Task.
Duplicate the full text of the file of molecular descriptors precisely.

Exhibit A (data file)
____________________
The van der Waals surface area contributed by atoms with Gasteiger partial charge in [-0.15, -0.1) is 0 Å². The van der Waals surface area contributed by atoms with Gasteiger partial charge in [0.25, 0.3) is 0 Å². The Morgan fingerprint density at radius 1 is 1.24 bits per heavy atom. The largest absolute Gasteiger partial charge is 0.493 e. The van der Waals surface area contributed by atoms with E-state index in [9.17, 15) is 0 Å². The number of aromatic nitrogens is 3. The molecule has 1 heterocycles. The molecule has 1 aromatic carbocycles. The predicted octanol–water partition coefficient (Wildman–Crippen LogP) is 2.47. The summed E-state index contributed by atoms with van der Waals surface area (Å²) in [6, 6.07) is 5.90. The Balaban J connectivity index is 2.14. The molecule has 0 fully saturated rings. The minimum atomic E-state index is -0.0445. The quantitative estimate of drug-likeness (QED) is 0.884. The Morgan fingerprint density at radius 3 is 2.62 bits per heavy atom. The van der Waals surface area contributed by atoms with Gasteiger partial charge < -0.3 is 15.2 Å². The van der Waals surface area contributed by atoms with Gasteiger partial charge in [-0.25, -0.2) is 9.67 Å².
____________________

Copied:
The van der Waals surface area contributed by atoms with Gasteiger partial charge in [-0.15, -0.1) is 0 Å². The van der Waals surface area contributed by atoms with Gasteiger partial charge in [0.25, 0.3) is 0 Å². The Morgan fingerprint density at radius 1 is 1.24 bits per heavy atom. The largest absolute Gasteiger partial charge is 0.493 e. The van der Waals surface area contributed by atoms with E-state index in [9.17, 15) is 0 Å². The number of aromatic nitrogens is 3. The molecule has 1 heterocycles. The molecule has 1 aromatic carbocycles. The predicted octanol–water partition coefficient (Wildman–Crippen LogP) is 2.47. The summed E-state index contributed by atoms with van der Waals surface area (Å²) in [6, 6.07) is 5.90. The Balaban J connectivity index is 2.14. The molecule has 0 fully saturated rings. The minimum atomic E-state index is -0.0445. The quantitative estimate of drug-likeness (QED) is 0.884. The Morgan fingerprint density at radius 3 is 2.62 bits per heavy atom. The van der Waals surface area contributed by atoms with Gasteiger partial charge < -0.3 is 15.2 Å². The van der Waals surface area contributed by atoms with Gasteiger partial charge in [-0.25, -0.2) is 9.67 Å².